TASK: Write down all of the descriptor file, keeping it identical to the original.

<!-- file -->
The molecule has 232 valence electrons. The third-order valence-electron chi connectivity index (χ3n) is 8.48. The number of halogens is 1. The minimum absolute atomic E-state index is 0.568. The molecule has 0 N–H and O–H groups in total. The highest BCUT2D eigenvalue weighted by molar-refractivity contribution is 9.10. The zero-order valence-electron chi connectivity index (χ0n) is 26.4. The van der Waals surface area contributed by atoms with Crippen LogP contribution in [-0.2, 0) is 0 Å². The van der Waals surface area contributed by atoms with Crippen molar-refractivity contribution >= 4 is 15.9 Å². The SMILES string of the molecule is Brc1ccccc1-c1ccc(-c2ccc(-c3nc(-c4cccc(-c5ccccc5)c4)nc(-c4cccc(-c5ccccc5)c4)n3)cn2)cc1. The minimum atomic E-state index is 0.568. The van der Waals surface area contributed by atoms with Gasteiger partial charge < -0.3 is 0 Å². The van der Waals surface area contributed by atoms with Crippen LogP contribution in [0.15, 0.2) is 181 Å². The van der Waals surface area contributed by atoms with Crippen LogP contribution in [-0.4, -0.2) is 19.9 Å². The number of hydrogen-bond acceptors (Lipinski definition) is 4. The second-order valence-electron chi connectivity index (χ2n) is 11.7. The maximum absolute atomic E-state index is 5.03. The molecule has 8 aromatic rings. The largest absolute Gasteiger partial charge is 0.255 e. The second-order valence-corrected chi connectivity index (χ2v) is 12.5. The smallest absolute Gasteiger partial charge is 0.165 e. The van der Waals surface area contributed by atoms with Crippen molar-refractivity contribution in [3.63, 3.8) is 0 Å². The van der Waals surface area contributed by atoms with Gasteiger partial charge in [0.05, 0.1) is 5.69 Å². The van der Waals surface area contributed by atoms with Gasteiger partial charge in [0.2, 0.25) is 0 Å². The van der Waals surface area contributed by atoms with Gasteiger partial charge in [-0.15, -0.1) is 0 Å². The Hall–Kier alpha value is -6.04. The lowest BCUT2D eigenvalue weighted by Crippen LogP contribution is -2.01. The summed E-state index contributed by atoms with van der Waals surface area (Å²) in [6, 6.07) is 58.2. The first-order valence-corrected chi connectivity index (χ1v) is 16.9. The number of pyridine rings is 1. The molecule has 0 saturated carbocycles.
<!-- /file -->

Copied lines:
The molecule has 232 valence electrons. The third-order valence-electron chi connectivity index (χ3n) is 8.48. The number of halogens is 1. The minimum absolute atomic E-state index is 0.568. The molecule has 0 N–H and O–H groups in total. The highest BCUT2D eigenvalue weighted by molar-refractivity contribution is 9.10. The zero-order valence-electron chi connectivity index (χ0n) is 26.4. The van der Waals surface area contributed by atoms with Crippen LogP contribution in [-0.2, 0) is 0 Å². The van der Waals surface area contributed by atoms with Crippen molar-refractivity contribution >= 4 is 15.9 Å². The SMILES string of the molecule is Brc1ccccc1-c1ccc(-c2ccc(-c3nc(-c4cccc(-c5ccccc5)c4)nc(-c4cccc(-c5ccccc5)c4)n3)cn2)cc1. The minimum atomic E-state index is 0.568. The van der Waals surface area contributed by atoms with Gasteiger partial charge < -0.3 is 0 Å². The van der Waals surface area contributed by atoms with Crippen LogP contribution in [0.15, 0.2) is 181 Å². The van der Waals surface area contributed by atoms with Crippen LogP contribution in [-0.4, -0.2) is 19.9 Å². The number of hydrogen-bond acceptors (Lipinski definition) is 4. The second-order valence-electron chi connectivity index (χ2n) is 11.7. The maximum absolute atomic E-state index is 5.03. The molecule has 8 aromatic rings. The largest absolute Gasteiger partial charge is 0.255 e. The second-order valence-corrected chi connectivity index (χ2v) is 12.5. The smallest absolute Gasteiger partial charge is 0.165 e. The van der Waals surface area contributed by atoms with Crippen molar-refractivity contribution in [3.63, 3.8) is 0 Å². The van der Waals surface area contributed by atoms with Gasteiger partial charge in [0.05, 0.1) is 5.69 Å². The van der Waals surface area contributed by atoms with Gasteiger partial charge in [0.2, 0.25) is 0 Å². The van der Waals surface area contributed by atoms with Gasteiger partial charge in [-0.15, -0.1) is 0 Å². The Hall–Kier alpha value is -6.04. The lowest BCUT2D eigenvalue weighted by Crippen LogP contribution is -2.01. The summed E-state index contributed by atoms with van der Waals surface area (Å²) in [6, 6.07) is 58.2. The first-order valence-corrected chi connectivity index (χ1v) is 16.9. The number of pyridine rings is 1. The molecule has 0 saturated carbocycles.